While the Liberals will lose some seats to the NDP, including Westmount, NDG, Lasalle-Émard and Hull-Aylmer, the few good news stories of the night will come when they pick up Bloc seats (Ahuntsic, Haute-Gaspésie and possibly Brome-Missisquoi where Denis Paradis is running) as the NDP siphons away Bloc votes. The Tories will lose Beauport-Limoilou, Charlesbourg and Pontiac (Lawrence Cannon, one of my least favourite MPs) to the NDP, but should hold on to the rest. Unfortunately, independent Arthur André, known for working another job while being an MP and making intolerant comments on the radio, will probably eke out a victory over his Bloc and NDP competitors.

Possible surprises: Everywhere, as untouchable Bloc and Liberal strongholds fall. Watch for NDP star candidate and Innu leader Romeo Saganash in a close battle with the Bloc for his northern Quebec seat.


Last election: C 52, N 17 , L 37
Prediction: C 60, N 22, L 24

With Quebec not interested in their party, the Tories needed Ontario to get their majority. It would have worked well if the NDP only cut into the Liberal vote, so as to toss Liberal-Conservative races to the Tories, but the NDP have pulled votes from the Tories too. I predict most new wins for the NDP in the Toronto area, including Beaches-East York, Davenport, Oshawa, Parkdale-High Park and and York South-Weston. I think they’ll also win Oshawa from the Cons.

The Liberals, squeezed from both sides, will probably lose around one third of their Ontario seats, including many in the 905 belt. The Holland-Alexander race has drawn a lot of attention in Ajax-Pickering. I predict a Tory win there as well as in Mississauga South, Brampton-Springdale and Brampton West. A few Toronto seats are likely to swing Tory as well (a first since the 1980s), giving them Don Valley West, Eglinton-Lawrence and York Centre.

Possible surprises: I expect Iggy will be safe in his own seat, but a surprise of the night could be the Tories giving him a run in his home seat. If the NDP really surprises, they may pick up Scarborough Southwest, Guelph, Essex, Kenora and others, but I expect they’ll fall a little short in these ridings.


Last election: C 9, N 3 , L 2
Prediction: C 9, N 4, L 1

I don’t expect the electoral drama that’s going on in most other provinces to really reach us here in Manitoba. The NDP should win Winnipeg North back from the Liberals in a close race, giving us the same result as in 2008.

Possible surprises: The Conservatives could surprise and win Winnipeg South-Centre from the Liberals or Elmwood-Transcona from the NDP, but I don’t think their numbers are quite high enough to do it.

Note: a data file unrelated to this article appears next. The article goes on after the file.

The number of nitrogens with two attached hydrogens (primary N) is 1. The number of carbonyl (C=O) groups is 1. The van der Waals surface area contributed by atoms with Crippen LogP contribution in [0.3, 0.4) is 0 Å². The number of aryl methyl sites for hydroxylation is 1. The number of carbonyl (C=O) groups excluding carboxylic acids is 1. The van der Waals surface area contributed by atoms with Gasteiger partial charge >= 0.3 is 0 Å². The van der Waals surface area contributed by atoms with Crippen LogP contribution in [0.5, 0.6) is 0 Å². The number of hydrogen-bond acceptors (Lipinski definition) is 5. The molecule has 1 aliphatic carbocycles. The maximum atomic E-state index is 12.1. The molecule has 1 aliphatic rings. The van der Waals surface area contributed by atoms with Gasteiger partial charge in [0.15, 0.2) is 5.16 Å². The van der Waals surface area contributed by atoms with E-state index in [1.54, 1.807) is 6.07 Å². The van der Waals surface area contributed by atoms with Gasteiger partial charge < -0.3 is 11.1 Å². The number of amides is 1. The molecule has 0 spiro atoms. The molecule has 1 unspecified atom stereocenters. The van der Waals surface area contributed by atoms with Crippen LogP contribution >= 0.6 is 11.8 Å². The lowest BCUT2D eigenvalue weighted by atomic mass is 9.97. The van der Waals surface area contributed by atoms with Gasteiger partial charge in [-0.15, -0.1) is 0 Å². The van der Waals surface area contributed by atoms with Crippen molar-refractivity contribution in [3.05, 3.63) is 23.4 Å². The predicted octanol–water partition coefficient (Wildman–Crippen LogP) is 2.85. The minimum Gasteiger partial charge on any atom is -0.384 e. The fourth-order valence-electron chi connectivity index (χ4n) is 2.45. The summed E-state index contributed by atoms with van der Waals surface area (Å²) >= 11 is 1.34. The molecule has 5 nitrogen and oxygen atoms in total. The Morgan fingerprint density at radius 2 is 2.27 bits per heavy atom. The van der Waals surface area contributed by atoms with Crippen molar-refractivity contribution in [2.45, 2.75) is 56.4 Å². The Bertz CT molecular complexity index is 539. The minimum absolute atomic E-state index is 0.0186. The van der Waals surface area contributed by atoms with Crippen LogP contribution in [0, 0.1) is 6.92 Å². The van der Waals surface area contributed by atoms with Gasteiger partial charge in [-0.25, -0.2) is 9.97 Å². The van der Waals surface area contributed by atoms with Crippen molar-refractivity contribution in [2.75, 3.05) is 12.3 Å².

Saskatchewan and Alberta

Last election: C 40, N 1 , L 1
Prediction: C 39, N 2, L 1

There is NDP momentum in our two neighbouring prairie provinces, but it’s probably not enough to make many seats change hands. NDP targets include Palliser, Desnethé-Missinippi-Churchill River, Saskatoon-Rosetown-Biggar, Edmonton Centre and Edmonton East. Of these, I predict an NDP win in the Saskatoon seat with tighter races but not wins elsewhere.

Possible surprises: Conservative nomination loser James Ford is running again as an Independent in Edmonton--Sherwood Park and there’s an outside chance he could pull off an upset. The NDP might also surprise with a second seat in Alberta. On the other hand, it’ll be one of the few big letdowns of the night for New Democrats if they surge Canada-wide but end up shut out of Saskatchewan again.

British Columbia

Last election: C 22, N 9 , L 5
Prediction: C 21, N 12, L 3

The NDP has seen big upward movement in their poll numbers here as in most other provinces and it should gain them a few more seats. On election night, watch for them battling to pick up Kamloops-Thompson-Cariboo, Vancouver Island North and Surrey North from Tories, while the Tories fight close races to pick up Esquimalt-Juan de Fuca (vacated by Keith Martin) and Vancouver South (Ujjal Dosanjh).

The Greens are of course hoping for a win in Saanich-Gulf Islands, where Elizabeth May is running. It’s their one shot at a seat and I think they’ll fall well short, despite the poll they released claiming they’re in the lead.

Possible surprises: A stunning upset could come if Hedy Fry is defeated by the NDP in Vancouver Centre or if Elizabeth May somehow does pull off a win on Vancouver Island. A last minute NDP surge might also toss them some seats they haven’t won since 1988.

The North

Last election: C 1, N 1 , L 1
Prediction: C 1, N 1, L 1

Don’t forget about the north! I predict one seat apiece for each of the three parties – same as last time. The NDP in the Western Arctic (NWT) and the Conservative in Nunavut each stave off a former Territorial Premier running as the Liberal candidate.

Photo: John William Waterhouse's Consulting the Oracle, 1882.